California Attorney General Xavier Becerra (D), who has filed more than 100 lawsuits against the Trump administration, told E&E News that he expects blue states will have a very different relationship with the Biden White House.
"We're going to find ourselves working with a partner, not an adversary," he said.
Becerra said the reason California and other blue states have been so successful in court over the last four years is that the Trump administration failed to craft legally defensible rules.
He said he doubts the Biden team will make the same missteps.
"What we have found with the Trump administration is they have been very sloppy and impatient," Becerra said. "And that's worked to our benefit."
Biden, however, may face other legal hurdles, including a judiciary that Trump has reshaped with more than 200 appointments to the federal bench. That includes three new Supreme Court justices, solidifying the high court's conservative majority.
Republican challenges will come from the usual players: Texas Attorney General Ken Paxton and West Virginia Attorney General Patrick Morrisey.
But other new attorneys general, including some with political chops, are expected to take a leading role, Laco said.
The Republican attorneys general will be "first on the front lines" to challenge the Biden administration, she said, including on any attempt to implement "extremely burdensome environmental regulations."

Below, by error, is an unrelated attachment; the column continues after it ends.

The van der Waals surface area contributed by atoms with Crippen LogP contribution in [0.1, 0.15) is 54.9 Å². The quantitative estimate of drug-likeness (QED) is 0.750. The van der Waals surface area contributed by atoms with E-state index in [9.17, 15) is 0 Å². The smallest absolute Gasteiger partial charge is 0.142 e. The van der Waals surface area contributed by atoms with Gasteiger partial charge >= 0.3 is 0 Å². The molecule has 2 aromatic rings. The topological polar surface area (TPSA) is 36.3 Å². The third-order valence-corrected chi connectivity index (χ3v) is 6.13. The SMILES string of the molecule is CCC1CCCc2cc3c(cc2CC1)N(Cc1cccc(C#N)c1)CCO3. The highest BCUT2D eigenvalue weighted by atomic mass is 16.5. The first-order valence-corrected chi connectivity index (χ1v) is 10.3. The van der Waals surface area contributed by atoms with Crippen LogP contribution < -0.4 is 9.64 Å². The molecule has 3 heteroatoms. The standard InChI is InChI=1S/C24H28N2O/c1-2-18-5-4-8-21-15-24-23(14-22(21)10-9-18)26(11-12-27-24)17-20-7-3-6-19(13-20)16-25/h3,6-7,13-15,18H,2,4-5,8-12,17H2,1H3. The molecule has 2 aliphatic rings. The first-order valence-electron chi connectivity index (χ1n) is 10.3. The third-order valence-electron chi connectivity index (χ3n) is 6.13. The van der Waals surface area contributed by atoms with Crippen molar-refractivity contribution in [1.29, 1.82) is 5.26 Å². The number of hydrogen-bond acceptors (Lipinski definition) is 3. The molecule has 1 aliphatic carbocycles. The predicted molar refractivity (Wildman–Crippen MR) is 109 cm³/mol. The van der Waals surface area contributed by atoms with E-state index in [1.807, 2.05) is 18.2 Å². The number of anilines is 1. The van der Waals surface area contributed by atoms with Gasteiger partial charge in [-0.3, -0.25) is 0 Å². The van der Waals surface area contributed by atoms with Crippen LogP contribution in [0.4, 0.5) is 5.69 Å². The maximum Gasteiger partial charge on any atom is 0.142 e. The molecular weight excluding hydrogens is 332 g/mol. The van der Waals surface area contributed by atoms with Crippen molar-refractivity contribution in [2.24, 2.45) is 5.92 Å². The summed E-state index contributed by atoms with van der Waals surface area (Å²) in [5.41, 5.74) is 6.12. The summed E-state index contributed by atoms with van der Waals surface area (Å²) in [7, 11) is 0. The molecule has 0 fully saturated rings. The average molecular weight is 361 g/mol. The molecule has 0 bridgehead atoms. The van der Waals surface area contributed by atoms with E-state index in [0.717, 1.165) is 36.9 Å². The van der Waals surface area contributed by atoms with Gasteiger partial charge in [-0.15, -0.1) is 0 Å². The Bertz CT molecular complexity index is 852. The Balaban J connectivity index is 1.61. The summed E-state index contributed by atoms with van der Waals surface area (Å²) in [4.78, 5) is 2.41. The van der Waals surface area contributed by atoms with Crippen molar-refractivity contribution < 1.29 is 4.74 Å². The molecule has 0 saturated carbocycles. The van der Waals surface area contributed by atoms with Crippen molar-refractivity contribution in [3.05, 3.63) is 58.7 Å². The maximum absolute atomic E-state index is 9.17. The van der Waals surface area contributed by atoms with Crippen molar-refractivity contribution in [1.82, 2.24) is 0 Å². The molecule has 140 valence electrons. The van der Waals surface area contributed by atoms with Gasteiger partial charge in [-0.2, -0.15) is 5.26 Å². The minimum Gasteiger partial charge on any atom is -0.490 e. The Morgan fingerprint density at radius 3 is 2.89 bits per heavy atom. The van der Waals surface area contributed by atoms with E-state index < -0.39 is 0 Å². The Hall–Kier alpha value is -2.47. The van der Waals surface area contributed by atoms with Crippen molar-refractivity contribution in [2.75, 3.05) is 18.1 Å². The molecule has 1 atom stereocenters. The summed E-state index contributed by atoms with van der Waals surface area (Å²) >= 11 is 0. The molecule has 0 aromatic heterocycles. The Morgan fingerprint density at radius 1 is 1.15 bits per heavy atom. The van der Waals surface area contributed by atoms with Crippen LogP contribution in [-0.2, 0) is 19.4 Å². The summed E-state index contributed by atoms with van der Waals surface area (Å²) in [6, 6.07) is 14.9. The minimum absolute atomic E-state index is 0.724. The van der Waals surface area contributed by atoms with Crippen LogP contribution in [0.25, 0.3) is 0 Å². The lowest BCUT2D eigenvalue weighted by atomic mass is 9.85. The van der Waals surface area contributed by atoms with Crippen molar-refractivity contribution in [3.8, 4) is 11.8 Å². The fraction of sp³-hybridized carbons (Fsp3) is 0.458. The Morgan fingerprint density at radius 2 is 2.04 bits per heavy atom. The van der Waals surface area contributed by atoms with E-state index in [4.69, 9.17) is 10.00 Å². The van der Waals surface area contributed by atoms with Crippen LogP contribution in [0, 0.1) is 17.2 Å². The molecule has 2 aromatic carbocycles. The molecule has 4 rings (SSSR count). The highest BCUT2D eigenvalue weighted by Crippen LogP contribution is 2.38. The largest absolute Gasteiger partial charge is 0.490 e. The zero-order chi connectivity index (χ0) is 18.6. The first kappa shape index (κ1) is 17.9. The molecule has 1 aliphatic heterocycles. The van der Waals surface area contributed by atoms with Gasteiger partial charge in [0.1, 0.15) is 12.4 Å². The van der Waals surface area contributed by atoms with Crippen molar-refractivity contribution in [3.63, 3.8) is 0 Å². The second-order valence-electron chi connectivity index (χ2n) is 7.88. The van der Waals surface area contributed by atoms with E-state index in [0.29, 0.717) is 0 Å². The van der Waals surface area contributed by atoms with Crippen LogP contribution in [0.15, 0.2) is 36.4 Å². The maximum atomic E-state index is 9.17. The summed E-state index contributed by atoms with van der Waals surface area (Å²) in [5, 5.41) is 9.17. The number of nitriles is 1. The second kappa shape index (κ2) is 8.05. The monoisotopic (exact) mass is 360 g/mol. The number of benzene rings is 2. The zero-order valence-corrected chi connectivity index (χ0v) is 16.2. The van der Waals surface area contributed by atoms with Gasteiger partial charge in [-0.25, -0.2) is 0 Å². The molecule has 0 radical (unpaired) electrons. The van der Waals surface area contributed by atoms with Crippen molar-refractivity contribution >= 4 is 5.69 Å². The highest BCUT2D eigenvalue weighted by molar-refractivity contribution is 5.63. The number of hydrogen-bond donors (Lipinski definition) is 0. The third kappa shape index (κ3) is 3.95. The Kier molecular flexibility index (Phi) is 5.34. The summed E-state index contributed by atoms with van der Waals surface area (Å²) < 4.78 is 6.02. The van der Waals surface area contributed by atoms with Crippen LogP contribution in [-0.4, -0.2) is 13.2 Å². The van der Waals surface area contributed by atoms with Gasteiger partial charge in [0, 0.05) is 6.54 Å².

Here are some to watch:
Austin Knudsen, Montana
Montana Attorney General-elect Austin Knudsen is viewed as a rising star in the GOP.
He is a fifth-generation Montanan with political experience, having served two terms as speaker of the Montana House of Representatives.
Knudsen campaigned as a "proven conservative leader" in a state where public lands issues are always controversial.
Knudsen grew up on a ranch near Culbertson, Mont. He campaigned heavily on fiscal conservatism and tackling methamphetamine and other drug problems in the state.
On his campaign website, Knudsen said he was running to "keep our families safe, defend the Constitution, protect our 2nd Amendment rights, safeguard our private property rights, reduce excessive government spending and champion policies that keep our economy going strong."
Daniel Cameron, Kentucky
A former legal counsel to Senate Majority Leader Mitch McConnell (R-Ky.), Daniel Cameron was elected Kentucky's attorney general in 2019.
He is the first Black American to hold the office and the first Republican to win it since 1948.
Cameron has garnered significant political attention. He spoke at this year's Republican National Convention, and he was also on President Trump's short list of potential Supreme Court nominees in September.
During his time working for McConnell, Cameron helped shepherd Trump's Supreme Court nominees, including Justice Neil Gorsuch, through the Senate confirmation process.